The best way to hold the glass is to route back the corner all the way around such that the glass can be placed in the opening and then calk in front of it to hold it in place just like a house window. You could also run a narrow groove a quarter inch from the edge all the way around the inside front just thick enough to fit the sheet of glass or plexiglass and then fit the glass into the grove as it's assembled.
I haven't diagrammed it but you need to run a piece of wood (a 1x2 or something) edge to edge along the front about a half inch back from the glass and waterproof around it. This piece is called the Dam. Don't let the burlap get under this piece, keep the burlap to the back of the still. In front of this piece of wood is where the fresh water will collect, you want to keep the fresh water pure, don't let the gray water from any of the burlap drip or draw into the fresh water. Tap a small water line into the fresh water well to draw off the fresh water as it collects. Drill a hole in the top of the still about a third of the way from the back to allow gray water to be poured in, put a screw top or a cork plug in this hole. Waterproof here and anywhere else where you cut the wood after previously waterproofing.
Obviousy it won't fold flat any more after you add the dam. You'll have to pull that back out to fold it up and store it. You can just bolt it down if you want to make it removeable. Silicone selant or calk will due to waterproof it when it's in use. Same with the glass, you can pull these out of storage folded flat, bolt the 1x2 water well board in place, calk the glass into the front, and put it into the sun. When I claimed this design folded flat I didn't mean like for camping trips, it all folds or breaks down into almost nothing for long term storage but it takes some lite assempbly to put it together when needed. You can make these part of your emergency water supply and leave them folded flat against a corner of the garage taking up almost no space, then when you need them you can snap them together in short order and have fresh clean water. Probably the folding design isn't worth the extra effort, I'm going to stick with the tounge and grove assembly with screws to hold it together. I'll take the screws back out if I want to put it back in storage. If you really wanted a folding version you could work out a way to make the dam fold flat, maybe make it out of sheet metal, maybe put a rubber gasket along the bottom so it's removeable but waterproof. If you do make it fold flat it's about as long and wide as the original sheet of plywood or aluminum that it's cut from.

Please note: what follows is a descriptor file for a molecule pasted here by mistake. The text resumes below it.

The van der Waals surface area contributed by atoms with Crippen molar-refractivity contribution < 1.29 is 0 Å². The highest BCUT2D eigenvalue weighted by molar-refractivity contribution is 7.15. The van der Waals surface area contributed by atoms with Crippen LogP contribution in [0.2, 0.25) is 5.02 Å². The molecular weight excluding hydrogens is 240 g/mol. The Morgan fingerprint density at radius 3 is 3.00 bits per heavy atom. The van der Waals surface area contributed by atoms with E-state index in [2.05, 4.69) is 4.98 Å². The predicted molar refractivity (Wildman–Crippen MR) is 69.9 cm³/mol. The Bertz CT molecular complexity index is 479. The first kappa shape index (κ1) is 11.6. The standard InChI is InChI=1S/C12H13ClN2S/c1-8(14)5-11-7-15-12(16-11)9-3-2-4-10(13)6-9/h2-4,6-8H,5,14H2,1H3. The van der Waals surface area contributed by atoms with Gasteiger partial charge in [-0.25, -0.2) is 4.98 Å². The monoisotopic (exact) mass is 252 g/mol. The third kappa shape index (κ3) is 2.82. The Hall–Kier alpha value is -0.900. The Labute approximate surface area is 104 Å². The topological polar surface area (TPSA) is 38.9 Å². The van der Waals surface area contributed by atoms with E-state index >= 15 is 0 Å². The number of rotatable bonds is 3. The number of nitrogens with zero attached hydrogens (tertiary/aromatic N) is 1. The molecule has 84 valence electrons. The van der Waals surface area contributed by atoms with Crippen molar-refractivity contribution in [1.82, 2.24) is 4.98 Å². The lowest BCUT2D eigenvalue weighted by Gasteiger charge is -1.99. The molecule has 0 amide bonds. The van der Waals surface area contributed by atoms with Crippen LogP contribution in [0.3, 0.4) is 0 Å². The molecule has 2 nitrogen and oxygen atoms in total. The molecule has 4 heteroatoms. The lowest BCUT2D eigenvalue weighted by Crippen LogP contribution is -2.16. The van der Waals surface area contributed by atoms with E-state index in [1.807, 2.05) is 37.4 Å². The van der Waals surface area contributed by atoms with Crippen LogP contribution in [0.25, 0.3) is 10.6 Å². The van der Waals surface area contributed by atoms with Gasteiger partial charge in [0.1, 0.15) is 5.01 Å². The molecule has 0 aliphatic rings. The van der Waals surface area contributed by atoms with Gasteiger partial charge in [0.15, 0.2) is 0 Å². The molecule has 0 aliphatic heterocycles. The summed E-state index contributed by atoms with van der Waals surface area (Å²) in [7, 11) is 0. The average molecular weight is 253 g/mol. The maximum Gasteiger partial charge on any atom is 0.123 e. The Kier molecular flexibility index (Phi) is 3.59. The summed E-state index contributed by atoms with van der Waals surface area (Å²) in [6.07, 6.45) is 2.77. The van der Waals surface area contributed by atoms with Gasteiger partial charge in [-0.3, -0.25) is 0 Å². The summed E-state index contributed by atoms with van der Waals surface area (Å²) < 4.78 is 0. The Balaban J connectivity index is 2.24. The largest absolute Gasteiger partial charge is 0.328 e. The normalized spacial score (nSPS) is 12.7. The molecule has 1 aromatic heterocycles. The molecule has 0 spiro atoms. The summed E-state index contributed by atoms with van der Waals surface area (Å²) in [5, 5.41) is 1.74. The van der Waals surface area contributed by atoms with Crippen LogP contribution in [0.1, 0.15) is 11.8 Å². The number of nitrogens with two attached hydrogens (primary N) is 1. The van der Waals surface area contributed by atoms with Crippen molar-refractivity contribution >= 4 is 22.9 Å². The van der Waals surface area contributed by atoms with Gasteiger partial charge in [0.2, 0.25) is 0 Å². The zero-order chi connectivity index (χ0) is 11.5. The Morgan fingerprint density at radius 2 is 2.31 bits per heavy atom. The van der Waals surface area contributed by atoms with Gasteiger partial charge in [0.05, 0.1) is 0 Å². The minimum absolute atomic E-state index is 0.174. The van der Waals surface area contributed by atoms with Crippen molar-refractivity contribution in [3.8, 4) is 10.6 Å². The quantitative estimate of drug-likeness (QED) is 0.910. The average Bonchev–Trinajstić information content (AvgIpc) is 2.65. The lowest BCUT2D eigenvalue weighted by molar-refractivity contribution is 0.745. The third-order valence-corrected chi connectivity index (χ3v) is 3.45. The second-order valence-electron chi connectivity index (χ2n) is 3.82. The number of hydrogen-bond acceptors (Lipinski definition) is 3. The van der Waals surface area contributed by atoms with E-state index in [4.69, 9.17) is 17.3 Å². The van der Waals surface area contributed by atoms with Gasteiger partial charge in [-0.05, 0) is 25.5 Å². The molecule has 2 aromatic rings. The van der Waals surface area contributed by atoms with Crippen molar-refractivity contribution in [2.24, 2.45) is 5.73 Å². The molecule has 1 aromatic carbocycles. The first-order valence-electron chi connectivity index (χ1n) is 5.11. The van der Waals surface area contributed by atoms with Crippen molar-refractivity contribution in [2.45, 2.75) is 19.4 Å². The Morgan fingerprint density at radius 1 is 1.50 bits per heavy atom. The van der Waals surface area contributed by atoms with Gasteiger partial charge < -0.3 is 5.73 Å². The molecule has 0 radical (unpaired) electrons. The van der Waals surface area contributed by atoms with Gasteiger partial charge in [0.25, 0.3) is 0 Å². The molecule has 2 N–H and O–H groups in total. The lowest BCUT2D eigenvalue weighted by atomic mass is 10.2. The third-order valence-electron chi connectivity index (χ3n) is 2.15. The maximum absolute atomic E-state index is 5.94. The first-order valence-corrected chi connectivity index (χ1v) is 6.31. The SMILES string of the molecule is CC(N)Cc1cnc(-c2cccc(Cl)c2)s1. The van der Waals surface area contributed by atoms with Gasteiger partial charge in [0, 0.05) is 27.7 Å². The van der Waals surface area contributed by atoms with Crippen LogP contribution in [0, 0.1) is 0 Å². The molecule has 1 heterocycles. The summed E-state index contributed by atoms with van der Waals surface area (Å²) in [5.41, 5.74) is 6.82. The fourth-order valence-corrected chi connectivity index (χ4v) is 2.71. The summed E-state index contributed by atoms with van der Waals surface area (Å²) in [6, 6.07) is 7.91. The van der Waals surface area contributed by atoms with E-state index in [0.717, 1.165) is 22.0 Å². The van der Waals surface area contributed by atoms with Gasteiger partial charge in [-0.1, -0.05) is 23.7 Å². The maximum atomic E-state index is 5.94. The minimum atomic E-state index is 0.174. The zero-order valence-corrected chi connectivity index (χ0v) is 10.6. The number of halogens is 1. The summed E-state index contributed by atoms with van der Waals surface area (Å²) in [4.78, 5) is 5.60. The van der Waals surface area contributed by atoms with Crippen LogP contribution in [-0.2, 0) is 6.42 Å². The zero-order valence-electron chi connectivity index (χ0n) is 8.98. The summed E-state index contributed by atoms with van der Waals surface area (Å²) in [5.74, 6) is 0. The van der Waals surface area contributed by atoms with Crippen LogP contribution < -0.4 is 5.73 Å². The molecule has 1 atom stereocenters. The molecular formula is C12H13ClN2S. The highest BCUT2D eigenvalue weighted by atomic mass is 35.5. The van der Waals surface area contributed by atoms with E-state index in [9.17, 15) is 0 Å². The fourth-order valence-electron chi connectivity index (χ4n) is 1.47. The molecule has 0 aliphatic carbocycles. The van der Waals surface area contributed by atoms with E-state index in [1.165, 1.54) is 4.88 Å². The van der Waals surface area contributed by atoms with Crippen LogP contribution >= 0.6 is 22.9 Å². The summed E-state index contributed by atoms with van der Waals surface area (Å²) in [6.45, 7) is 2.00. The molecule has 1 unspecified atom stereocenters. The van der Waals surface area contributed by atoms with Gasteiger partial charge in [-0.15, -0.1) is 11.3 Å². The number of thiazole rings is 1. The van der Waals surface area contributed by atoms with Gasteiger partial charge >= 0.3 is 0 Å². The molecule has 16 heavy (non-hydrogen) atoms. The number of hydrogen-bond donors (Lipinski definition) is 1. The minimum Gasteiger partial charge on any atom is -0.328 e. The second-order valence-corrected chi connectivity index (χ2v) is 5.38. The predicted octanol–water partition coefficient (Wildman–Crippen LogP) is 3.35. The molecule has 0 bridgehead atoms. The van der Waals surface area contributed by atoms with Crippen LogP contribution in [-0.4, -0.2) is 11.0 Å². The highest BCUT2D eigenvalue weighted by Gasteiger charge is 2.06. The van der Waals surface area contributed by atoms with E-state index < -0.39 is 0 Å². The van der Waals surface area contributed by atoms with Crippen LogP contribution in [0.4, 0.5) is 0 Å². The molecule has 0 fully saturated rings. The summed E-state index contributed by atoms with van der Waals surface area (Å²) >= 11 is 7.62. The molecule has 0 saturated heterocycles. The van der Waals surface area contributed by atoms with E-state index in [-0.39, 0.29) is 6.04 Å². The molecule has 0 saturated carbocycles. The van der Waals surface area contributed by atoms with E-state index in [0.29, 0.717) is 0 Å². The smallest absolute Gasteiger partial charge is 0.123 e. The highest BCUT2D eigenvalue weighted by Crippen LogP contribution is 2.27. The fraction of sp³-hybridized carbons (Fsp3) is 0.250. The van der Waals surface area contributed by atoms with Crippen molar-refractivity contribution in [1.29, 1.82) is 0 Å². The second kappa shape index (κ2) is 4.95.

Remember, shiny aluminum foil on the top, dark burlap stapled firmly to the sides but just loose across the bottom with a handful of crushed styrofoam or packing peanuts under the bottom piece to make it float on the water. If you use hinges then you better get everything snug to keep the water vapor in.
If you use this design or a variation on it, please give me a link back to Dave's Planet from your web site. Thanks!